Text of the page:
KUCHING, Jan 28: It is not surprising that Malaysia continues to slip in the international corruption index as corruption seems to be endemic and ingrained in all strata of society, said Sarawak Malaysian Trades Union Congress (MTUC) Sarawak secretary Andrew Lo.
“Not surprised that we are getting worse, not better. We can expect next year to be worse.
“(This is because) corruption seems to be endemic and ingrain onto all levels of society; from the very top to even issues like parking fines, traffic summons and enforcement of SOPs (standard operating procedures), to foreign workers recruitment and welfare assistance,” said Lo in a statement issued here today.
He said corruption in the country is even worse than Covid-19 pandemic which needed urgent anti-corruption vaccine.
Lo was commenting on the latest report by the Transparency International (TI) after the country slipped six rungs, from 51st in 2019 to 57th last year, out of 180 countries in TI’s Corruption Perception Index (CPI) released today.
In a statement today, the Malaysian Society for Transparency and Integrity (TI-Malaysia) said the drop in ranking underscores the country’s deteriorating score, from 53 points in 2019 to 51 last year.
Countries are scored from zero to 100, with zero being perceived as the most corrupted, and 100 marks for those perceived as the cleanest and most transparent.
“Although a drop in the score appears statistically insignificant, the government must be cognizant(sic) that our rank falling six steps means that compared to other countries, we are not improving as well as other countries in our efforts to fight corruption,” TI-Malaysia said in a statement today.
According to TI-Malaysia, Malaysia’s deterioration can be attributed to its institutional reforms that appear to have stalled over the past year. An example it gave was failure by both the previous Pakatan Harapan administration and the subsequent Perikatan Nasional government to table the proposed Political Funding Bill in Parliament.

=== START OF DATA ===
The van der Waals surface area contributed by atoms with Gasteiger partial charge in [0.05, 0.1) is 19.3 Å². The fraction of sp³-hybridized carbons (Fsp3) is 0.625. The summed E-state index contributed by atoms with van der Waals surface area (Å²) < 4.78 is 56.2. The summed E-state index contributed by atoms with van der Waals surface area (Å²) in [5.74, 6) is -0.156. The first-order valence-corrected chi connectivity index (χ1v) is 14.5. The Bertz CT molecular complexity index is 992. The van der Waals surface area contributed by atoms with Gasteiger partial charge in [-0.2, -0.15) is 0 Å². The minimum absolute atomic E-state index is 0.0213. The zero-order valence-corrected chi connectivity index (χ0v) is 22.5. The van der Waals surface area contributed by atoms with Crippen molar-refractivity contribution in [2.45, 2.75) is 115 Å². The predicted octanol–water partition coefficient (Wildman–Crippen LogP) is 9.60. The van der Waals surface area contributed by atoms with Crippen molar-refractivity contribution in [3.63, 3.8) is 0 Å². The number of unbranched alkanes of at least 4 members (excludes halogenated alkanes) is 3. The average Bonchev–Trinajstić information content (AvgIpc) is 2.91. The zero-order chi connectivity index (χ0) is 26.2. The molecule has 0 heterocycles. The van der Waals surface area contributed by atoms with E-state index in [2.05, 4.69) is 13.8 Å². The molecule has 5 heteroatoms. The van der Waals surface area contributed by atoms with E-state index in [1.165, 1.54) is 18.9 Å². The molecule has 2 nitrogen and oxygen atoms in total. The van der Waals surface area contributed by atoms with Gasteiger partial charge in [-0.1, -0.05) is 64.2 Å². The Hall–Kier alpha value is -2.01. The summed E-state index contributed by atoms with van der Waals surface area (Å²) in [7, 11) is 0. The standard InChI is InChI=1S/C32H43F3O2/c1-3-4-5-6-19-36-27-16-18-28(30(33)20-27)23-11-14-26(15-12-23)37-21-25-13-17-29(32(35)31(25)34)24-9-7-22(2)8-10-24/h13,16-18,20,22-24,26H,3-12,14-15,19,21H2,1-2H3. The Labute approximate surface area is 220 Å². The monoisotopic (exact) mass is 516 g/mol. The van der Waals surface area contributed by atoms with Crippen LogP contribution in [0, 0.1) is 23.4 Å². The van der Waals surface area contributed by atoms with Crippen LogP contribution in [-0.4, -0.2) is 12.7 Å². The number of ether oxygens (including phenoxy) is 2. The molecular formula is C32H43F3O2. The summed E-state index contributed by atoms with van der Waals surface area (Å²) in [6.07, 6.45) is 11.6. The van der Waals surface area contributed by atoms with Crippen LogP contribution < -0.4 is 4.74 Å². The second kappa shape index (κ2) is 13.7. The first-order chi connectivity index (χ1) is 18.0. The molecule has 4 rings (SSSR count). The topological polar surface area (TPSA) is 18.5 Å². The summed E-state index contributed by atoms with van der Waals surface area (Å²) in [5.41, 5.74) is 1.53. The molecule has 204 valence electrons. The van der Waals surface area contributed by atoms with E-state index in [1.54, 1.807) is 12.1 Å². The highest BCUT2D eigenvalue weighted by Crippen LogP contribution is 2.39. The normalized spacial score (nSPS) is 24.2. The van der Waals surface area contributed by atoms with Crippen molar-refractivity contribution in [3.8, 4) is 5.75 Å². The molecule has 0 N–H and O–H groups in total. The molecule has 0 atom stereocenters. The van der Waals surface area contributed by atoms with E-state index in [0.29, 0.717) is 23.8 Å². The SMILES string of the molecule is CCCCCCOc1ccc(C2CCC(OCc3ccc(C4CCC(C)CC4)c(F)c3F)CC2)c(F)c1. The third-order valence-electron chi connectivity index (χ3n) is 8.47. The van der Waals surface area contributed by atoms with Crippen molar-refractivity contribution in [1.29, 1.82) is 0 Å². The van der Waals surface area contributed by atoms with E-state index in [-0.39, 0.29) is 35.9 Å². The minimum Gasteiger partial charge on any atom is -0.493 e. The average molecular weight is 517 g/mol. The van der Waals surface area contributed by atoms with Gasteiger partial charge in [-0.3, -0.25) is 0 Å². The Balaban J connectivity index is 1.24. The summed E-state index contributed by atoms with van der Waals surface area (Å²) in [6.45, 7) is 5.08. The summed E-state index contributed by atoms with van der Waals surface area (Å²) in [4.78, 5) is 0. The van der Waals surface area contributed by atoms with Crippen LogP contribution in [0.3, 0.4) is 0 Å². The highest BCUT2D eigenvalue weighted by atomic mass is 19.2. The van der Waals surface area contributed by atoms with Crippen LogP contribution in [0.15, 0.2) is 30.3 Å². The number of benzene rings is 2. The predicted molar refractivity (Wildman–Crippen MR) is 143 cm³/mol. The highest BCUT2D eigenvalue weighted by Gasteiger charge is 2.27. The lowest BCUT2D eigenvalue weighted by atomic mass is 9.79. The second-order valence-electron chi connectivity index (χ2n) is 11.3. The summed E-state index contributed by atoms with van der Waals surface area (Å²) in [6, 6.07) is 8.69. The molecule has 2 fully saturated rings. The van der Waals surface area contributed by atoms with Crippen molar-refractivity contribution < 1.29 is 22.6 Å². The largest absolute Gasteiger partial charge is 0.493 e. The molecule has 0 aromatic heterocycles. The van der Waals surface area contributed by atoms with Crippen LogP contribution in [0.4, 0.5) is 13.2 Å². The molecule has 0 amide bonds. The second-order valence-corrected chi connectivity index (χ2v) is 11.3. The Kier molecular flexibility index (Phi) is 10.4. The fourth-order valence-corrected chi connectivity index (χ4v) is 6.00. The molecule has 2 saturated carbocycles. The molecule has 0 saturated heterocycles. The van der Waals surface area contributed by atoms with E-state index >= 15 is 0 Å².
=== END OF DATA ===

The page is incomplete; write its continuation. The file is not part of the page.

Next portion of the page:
“Also the IPCMC (Independent Police Complaints and Misconduct Commission) Bill was revised to a watered down version and a largely ineffective IPCC (Independent Police Conduct Commission) Bill. Further, the separation of powers between the Attorney General and Public Prosecutor has yet to be initiated by the Government,” TI-Malaysia said.
Other reasons cited by TI-Malaysia added that the ‘Discharge Not Amounting to Acquittal’ granted in several high-profile criminal cases, like the recent developments in former minister Datuk Seri Tengku Adnan Tengku Mansor’s corruption trial, an outcome that TI-Malaysia said would give a negative perception on how the legal process is being used.
It also cited other local issues such as limited access to information on cases of public interest such as the compensations involved in the cancelling of the High Speed Rail, and the exact breakdown of how Goldman Sachs supposed to compensate Malaysia for their part in the 1Malaysia Development Berhad (1MDB) scandal. — DayakDaily